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Resolution invites UCC churches to be welcoming

Briana Brannon of the Justice and Witness Ministries Committee presented the resolution calling the PNC to become immigrant and refugee welcoming as a conference and as congregations.

Briana Brannon introduces resolution at Annual Meeting.

The Annual Meeting delegates adopted the resolution.

“Fear for refugees and immigrants is palpable,” Briana said.  “Migrants and immigrants are not statistics. They are people with identities, stories and dignities.”

The resolution is based on the belief that every immigrant and refugee has inherent dignity and human rights, and that they should be able to live in safety, without fear and with access to basic necessities and opportunities.

She encourages people to share in ministries of presence, become friends, create hospitality and engage in the spiritual practice of welcoming people to “counter the narrative” against hate and fear.

The resolution calls for “offering a counter-narrative of humble hospitality, radical inclusivity and courageous resistance as a direct response to unjust and dehumanizing immigration policies, practices and rhetoric.”

With executive orders increasing deportations and stirring fear, the resolution also calls the PNC and congregations to provide funding to offer immigrant-led preparedness workshops to help immigrants know their rights, and to support families affected by raids, detention and deportation.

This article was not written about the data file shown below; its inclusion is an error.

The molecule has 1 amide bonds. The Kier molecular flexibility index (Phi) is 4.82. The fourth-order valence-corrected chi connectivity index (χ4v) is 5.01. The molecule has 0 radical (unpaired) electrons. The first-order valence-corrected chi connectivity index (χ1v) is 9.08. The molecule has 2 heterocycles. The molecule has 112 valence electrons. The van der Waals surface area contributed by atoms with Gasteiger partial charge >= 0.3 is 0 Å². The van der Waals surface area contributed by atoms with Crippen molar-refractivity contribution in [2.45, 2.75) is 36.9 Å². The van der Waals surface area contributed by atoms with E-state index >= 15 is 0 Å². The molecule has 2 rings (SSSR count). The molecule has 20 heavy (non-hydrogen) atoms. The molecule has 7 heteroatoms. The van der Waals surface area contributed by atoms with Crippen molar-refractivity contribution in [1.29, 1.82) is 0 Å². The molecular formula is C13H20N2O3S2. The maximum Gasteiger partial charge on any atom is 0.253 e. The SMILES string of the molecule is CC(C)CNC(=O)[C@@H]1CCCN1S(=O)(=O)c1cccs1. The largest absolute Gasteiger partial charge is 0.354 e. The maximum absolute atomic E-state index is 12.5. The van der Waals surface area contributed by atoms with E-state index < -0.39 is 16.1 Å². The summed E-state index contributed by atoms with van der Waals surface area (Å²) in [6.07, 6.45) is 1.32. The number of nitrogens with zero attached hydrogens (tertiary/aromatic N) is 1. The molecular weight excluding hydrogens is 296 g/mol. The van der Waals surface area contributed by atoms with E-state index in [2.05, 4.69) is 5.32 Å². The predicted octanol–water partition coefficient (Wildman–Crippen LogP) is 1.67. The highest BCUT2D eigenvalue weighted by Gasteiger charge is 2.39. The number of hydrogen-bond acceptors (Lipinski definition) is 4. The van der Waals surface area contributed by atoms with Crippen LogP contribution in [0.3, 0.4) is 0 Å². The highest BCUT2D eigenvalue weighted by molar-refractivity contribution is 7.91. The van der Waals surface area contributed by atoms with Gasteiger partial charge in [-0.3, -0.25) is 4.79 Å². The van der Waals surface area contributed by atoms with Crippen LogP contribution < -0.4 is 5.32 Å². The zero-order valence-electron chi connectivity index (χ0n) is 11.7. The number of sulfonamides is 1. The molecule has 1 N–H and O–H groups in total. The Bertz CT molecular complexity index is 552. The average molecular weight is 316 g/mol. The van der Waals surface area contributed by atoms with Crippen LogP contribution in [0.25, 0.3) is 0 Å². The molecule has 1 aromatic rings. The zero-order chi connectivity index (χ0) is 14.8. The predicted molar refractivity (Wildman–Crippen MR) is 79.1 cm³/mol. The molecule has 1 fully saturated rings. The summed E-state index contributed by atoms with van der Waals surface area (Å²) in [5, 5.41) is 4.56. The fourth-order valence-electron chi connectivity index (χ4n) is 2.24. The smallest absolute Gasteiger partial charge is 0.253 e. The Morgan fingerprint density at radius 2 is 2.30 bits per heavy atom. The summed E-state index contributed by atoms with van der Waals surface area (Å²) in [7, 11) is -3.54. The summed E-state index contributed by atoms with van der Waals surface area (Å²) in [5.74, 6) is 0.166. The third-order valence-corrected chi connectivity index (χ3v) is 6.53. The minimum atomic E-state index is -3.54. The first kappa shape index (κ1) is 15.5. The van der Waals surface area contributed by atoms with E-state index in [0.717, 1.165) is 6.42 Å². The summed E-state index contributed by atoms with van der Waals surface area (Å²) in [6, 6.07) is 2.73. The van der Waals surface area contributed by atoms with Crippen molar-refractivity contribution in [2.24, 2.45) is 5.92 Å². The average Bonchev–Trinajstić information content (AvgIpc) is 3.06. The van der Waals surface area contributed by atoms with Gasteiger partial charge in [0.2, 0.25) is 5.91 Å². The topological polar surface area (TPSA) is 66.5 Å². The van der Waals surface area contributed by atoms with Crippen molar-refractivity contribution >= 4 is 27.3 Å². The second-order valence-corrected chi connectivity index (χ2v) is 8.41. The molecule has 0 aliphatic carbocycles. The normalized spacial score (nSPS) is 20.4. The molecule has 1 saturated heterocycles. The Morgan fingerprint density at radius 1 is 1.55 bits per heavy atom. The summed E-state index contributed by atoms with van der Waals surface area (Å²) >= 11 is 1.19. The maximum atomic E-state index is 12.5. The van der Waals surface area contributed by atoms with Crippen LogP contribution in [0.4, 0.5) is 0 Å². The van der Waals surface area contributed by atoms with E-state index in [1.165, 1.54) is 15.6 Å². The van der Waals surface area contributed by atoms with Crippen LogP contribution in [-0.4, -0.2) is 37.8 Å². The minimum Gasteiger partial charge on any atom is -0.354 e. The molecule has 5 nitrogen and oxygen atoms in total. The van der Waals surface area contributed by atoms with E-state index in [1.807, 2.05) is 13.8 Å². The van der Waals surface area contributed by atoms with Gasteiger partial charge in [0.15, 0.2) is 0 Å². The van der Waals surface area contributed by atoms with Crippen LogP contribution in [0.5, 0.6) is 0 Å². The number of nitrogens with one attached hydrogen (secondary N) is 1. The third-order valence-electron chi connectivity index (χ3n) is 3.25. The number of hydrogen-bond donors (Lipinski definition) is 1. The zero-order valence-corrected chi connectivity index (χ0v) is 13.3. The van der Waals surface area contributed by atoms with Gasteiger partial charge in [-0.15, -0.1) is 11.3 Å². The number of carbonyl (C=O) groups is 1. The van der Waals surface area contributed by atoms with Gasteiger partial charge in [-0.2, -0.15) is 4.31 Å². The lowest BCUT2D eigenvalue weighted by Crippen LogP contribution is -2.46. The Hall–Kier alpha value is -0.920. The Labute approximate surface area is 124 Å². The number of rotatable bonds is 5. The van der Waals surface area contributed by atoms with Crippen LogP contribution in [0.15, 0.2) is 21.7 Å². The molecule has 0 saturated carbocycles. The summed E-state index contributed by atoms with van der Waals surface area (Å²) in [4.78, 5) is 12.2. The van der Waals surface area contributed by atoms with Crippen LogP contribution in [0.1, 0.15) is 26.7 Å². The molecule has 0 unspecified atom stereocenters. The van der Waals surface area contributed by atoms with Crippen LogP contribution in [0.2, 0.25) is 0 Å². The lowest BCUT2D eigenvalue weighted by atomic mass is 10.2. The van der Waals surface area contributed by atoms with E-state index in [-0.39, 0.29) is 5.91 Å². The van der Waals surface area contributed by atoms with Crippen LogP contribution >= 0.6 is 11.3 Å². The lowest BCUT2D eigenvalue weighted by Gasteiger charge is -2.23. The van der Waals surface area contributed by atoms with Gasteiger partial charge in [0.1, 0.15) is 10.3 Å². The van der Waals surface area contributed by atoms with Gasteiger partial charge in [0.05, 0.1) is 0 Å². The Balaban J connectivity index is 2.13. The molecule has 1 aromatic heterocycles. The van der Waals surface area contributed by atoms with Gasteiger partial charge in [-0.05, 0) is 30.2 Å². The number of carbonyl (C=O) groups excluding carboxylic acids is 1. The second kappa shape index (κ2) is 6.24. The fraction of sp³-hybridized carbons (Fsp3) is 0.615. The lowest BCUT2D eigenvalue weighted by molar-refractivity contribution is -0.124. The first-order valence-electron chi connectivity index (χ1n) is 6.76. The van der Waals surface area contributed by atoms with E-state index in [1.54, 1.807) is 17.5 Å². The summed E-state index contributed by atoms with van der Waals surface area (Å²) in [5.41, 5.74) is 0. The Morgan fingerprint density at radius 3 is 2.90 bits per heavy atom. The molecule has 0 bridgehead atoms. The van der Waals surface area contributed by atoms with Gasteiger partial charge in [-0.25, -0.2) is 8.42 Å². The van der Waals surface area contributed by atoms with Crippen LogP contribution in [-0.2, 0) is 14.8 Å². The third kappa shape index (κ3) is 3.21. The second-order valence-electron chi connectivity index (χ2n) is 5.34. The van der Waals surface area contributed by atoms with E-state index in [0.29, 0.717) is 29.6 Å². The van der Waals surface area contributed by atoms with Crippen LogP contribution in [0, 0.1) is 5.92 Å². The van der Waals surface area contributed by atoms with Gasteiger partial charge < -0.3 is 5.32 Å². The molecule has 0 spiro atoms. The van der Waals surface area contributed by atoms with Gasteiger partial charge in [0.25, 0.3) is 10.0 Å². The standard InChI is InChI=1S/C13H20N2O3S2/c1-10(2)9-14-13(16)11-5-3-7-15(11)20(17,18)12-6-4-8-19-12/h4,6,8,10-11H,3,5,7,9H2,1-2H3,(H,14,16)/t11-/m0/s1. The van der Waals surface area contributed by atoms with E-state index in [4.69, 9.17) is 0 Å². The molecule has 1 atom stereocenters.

It also calls PNC members to educate themselves, to discern opportunities for advocacy and direct services, to build cross-cultural friendships, to organize response teams, to offer sanctuary, to join in vigils, rallies and marches.

The JWM committee will offer educational resources, such as the UCC’s, “Becoming an Immigrant Welcoming Congregation: The Journey Is Made by Walking,” and the Church Council of Greater Seattle’s “Upholding Sanctuary in the Faith Community.”

Briana said the resolution is about challenging PNC members to consider how they will make it a living document.

Paul Ashby tells of being a sanctuary church.

Paul Ashby of the JWM Committee and pastor at Richmond Beach UCC in Shoreline said that his church voted in January to be a sanctuary congregation and is working out details of what that means.

“We have a message on our church sigh that says, ‘No matter where you were born, you are welcome here.’  We are seeking how to live our commitment to be compassionate and courageous,” he said.

The church is asking what it means to care about those who pick Washington apples, do roofing, harvest vegetables, work in meat packing and are targeted by immigration agents.

Paul said they also question a national budget spending to build a wall.

“We need to use the walls of our church to do more than hang up banners or pictures of a blond Jesus,” he said.  “We need to use our walls to practice justice, to practice sanctuary more than one day a week.  We need to use walls to challenge injustices in these times.  To be a sanctuary means to be a refuge for the poor, who are immigrants and neighbors.”

Briana invited churches and the conference to consider joining community networks to go onto the streets to pray and protest, saying: “We are stronger if we use community networks.”

For information, call 719-235-8072 or email


Pacific Northwest Conference UCC News © Summer 2017


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